There are five new tsunami warning sirens on North and Central Whidbey Island to alert residents of an impending threat.
The new All-Hazard Alert Broadcast sirens are located at Dugualla Bay, Oak Harbor Marina, West Beach Road, Driftwood County Park and Lagoon Point, according to a statement from the Washington Military Department.
The new sirens are part of the chain of 122 sirens along Washington’s coast. The sirens are meant to alert people who may not have radio, television or smartphones about incoming threats, but are not meant to be heard indoors. State officials advised that residents have radios tuned to the National Oceanic and Atmospheric Association alerts inside their homes to hear warnings.
In the event of a tsunami threat, people will hear a wailing sound similar to what people may hear in a sci-fi movie if they are within about a mile of the siren. After the wail, a voice in both English and Spanish will tell people to seek high ground immediately.
Unless there is a tsunami threat, residents will only hear the wail once per year during the third Thursday in October. A voice will explain that it is just a test and the event will be around the same time as the Great Washington ShakeOut to bring awareness to earthquake and tsunami safety.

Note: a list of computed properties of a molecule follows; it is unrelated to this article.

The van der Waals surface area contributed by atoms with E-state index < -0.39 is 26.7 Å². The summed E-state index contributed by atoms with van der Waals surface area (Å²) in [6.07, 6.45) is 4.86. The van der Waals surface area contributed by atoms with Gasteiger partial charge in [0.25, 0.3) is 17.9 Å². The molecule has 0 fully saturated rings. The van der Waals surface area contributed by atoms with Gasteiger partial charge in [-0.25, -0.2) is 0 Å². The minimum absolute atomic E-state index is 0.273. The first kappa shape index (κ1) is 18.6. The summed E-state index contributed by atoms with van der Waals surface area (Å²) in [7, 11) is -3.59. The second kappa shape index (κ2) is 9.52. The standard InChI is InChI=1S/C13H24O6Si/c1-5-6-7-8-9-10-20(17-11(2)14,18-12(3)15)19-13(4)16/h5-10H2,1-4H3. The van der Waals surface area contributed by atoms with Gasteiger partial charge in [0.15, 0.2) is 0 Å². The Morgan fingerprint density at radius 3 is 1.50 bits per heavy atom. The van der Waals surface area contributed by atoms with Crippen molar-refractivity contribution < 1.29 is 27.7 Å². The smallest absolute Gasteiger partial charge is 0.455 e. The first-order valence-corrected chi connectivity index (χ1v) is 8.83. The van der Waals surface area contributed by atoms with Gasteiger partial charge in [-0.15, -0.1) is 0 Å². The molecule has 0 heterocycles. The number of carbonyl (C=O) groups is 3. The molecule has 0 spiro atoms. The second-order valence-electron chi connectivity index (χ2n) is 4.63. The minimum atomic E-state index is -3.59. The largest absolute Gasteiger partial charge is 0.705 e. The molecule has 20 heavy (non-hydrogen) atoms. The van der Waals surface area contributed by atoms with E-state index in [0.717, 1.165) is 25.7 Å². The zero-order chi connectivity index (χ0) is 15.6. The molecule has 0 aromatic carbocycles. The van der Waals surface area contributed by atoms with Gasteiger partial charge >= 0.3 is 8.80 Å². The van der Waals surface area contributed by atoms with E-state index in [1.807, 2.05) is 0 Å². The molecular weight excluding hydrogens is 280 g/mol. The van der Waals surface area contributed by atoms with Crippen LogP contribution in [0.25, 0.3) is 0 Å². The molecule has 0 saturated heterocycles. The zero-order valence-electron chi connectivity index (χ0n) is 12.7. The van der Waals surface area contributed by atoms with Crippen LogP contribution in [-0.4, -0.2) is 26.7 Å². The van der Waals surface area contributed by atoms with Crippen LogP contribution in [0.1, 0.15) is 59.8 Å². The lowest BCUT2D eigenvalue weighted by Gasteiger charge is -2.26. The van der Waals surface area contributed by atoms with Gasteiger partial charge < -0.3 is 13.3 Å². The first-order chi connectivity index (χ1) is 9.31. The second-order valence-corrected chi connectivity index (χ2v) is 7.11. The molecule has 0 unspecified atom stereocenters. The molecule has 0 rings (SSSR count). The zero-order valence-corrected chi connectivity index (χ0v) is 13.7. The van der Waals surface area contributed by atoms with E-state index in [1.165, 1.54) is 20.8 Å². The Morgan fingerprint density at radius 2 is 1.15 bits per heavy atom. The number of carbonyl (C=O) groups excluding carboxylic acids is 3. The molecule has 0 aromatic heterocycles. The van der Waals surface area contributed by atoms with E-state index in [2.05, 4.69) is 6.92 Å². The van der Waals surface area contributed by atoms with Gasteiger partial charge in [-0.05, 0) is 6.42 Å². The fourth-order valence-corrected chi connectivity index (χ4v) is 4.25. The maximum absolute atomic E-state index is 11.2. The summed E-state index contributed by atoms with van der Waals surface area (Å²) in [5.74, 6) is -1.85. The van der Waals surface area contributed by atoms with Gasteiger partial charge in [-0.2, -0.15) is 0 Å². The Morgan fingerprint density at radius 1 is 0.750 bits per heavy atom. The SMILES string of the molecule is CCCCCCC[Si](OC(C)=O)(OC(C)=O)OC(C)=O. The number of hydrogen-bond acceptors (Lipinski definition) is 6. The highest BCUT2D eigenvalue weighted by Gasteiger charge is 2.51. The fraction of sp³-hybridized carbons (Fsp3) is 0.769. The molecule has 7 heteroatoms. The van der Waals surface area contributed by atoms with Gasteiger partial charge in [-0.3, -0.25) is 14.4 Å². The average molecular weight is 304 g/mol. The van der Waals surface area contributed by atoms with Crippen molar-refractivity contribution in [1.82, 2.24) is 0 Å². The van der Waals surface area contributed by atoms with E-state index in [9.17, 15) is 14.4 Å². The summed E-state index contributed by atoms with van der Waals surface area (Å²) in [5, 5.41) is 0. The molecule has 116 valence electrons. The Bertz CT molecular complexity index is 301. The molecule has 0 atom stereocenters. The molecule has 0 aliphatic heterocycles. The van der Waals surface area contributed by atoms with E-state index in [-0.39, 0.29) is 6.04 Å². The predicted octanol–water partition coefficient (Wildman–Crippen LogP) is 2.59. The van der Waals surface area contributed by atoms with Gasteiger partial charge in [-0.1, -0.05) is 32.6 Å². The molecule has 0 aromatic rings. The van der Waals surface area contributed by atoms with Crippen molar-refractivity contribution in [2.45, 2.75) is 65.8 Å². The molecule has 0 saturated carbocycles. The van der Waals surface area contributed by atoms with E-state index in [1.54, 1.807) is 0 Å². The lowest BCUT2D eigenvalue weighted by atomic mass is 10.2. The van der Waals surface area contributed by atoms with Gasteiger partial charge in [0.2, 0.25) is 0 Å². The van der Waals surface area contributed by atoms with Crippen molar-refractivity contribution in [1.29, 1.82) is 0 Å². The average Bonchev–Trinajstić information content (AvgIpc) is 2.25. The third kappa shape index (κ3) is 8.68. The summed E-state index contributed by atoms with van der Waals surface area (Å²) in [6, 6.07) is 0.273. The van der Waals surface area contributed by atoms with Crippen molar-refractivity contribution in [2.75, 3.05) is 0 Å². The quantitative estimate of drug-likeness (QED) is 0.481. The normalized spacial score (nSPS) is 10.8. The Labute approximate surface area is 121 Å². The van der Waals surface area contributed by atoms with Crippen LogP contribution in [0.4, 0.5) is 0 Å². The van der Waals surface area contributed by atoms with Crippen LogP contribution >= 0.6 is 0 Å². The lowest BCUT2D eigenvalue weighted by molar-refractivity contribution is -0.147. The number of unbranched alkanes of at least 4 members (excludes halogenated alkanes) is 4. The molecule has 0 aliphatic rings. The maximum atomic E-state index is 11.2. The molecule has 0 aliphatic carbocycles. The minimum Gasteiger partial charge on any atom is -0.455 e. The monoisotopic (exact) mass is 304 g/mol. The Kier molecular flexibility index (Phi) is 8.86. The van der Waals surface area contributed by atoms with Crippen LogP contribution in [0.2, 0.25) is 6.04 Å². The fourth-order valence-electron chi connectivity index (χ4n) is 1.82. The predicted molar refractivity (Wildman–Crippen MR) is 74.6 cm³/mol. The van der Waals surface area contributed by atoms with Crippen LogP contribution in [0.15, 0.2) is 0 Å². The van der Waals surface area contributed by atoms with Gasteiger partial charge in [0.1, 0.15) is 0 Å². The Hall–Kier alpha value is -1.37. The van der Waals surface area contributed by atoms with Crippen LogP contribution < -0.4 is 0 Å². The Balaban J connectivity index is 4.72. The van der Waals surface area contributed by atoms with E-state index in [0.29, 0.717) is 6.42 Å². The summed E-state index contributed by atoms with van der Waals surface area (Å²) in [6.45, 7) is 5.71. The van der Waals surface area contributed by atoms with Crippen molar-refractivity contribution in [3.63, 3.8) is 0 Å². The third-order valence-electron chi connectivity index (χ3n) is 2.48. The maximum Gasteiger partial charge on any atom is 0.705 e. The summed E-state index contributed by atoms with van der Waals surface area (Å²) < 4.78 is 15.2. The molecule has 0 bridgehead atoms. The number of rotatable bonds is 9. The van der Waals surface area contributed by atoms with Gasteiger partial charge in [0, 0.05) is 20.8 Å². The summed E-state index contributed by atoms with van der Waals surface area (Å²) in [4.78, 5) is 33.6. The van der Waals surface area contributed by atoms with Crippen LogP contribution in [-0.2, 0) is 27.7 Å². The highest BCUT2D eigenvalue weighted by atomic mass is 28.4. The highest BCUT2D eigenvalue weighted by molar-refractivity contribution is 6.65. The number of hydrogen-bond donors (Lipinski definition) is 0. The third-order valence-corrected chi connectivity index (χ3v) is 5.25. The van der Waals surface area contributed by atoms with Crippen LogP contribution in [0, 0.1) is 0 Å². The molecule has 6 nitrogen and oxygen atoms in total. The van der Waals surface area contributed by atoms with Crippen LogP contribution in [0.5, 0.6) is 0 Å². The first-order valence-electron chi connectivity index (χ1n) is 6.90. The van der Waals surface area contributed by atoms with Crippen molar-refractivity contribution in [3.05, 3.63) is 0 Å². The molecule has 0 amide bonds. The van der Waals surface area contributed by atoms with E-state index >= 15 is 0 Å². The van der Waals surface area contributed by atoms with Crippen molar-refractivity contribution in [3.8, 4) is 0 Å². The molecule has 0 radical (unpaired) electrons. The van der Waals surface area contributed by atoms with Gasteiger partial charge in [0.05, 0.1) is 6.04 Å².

The sirens should be helpful for tsunami events from earthquakes in places as far away as Alaska, Japan and Southeast Asia, according to the Washington Military Department.
A tsunami could also happen as a result of an earthquake on the South Whidbey or Seattle faults and give Whidbey Island residents a short window of time to reach higher ground.
A tsunami generated by the “Big One,” or a 9.0 magnitude quake along the Cascadia subduction zone, could reach the west side of Whidbey via the Strait of Juan de Fuca in approximately one hour and 30 minutes, according to an April 2021 study by the Washington Department of Emergency Management. Large waves could reach more than 16 feet and travel north into the Strait of Georgia and south through Puget Sound. The beach at Fort Ebey State Park would be hit first.
In one of the study’s scenarios, Deception Pass State Park could be inundated with up to 11.7 feet of water at maximum after the mega-quake. On the opposite side of the island, Oak Harbor could be inundated with up to 6.7 feet of water after the quake.
“This life-saving project brought together state agencies, tribal, county and city emergency management as well as other important stakeholders to ensure Washington’s coastal communities can be alerted in the event of a tsunami warning,” said Maximilian Dixon, the geologic hazards supervisor for the state Emergency Management Division.